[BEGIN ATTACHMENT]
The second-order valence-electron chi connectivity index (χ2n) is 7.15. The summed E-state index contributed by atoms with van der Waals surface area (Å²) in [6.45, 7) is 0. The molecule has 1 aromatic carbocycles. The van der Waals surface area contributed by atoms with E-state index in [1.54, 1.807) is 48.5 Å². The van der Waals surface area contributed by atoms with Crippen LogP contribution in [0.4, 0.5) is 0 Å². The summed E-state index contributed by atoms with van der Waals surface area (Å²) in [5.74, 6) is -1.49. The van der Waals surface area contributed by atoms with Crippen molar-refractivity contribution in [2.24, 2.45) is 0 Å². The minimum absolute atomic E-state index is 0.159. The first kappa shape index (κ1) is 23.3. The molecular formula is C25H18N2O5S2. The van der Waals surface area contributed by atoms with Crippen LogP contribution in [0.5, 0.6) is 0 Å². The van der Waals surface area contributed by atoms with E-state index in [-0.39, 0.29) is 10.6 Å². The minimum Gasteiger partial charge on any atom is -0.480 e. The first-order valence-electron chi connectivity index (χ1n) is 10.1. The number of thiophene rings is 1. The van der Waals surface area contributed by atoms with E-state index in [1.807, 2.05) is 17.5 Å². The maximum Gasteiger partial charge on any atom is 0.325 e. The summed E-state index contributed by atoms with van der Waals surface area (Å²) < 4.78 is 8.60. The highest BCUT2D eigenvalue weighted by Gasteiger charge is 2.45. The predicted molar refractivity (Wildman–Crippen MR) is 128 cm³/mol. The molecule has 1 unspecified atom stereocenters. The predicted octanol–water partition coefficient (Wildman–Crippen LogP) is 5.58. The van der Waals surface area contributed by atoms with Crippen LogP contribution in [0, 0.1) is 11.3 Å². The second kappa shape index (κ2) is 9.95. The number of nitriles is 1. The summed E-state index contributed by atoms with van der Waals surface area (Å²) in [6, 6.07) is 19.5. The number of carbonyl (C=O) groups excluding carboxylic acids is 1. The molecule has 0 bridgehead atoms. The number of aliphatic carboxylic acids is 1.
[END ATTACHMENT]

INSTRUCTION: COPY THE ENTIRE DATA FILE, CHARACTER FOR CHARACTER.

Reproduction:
The second-order valence-electron chi connectivity index (χ2n) is 7.15. The summed E-state index contributed by atoms with van der Waals surface area (Å²) in [6.45, 7) is 0. The molecule has 1 aromatic carbocycles. The van der Waals surface area contributed by atoms with E-state index in [1.54, 1.807) is 48.5 Å². The van der Waals surface area contributed by atoms with Crippen LogP contribution in [0.4, 0.5) is 0 Å². The summed E-state index contributed by atoms with van der Waals surface area (Å²) in [5.74, 6) is -1.49. The van der Waals surface area contributed by atoms with Crippen molar-refractivity contribution in [2.24, 2.45) is 0 Å². The minimum absolute atomic E-state index is 0.159. The first kappa shape index (κ1) is 23.3. The molecular formula is C25H18N2O5S2. The van der Waals surface area contributed by atoms with Crippen LogP contribution in [0.5, 0.6) is 0 Å². The van der Waals surface area contributed by atoms with E-state index in [-0.39, 0.29) is 10.6 Å². The minimum Gasteiger partial charge on any atom is -0.480 e. The first-order valence-electron chi connectivity index (χ1n) is 10.1. The number of thiophene rings is 1. The van der Waals surface area contributed by atoms with E-state index in [1.807, 2.05) is 17.5 Å². The maximum Gasteiger partial charge on any atom is 0.325 e. The summed E-state index contributed by atoms with van der Waals surface area (Å²) < 4.78 is 8.60. The highest BCUT2D eigenvalue weighted by Gasteiger charge is 2.45. The predicted molar refractivity (Wildman–Crippen MR) is 128 cm³/mol. The molecule has 1 unspecified atom stereocenters. The predicted octanol–water partition coefficient (Wildman–Crippen LogP) is 5.58. The van der Waals surface area contributed by atoms with Crippen LogP contribution in [0, 0.1) is 11.3 Å². The second kappa shape index (κ2) is 9.95. The number of nitriles is 1. The summed E-state index contributed by atoms with van der Waals surface area (Å²) in [6, 6.07) is 19.5. The number of carbonyl (C=O) groups excluding carboxylic acids is 1. The molecule has 0 bridgehead atoms. The number of aliphatic carboxylic acids is 1.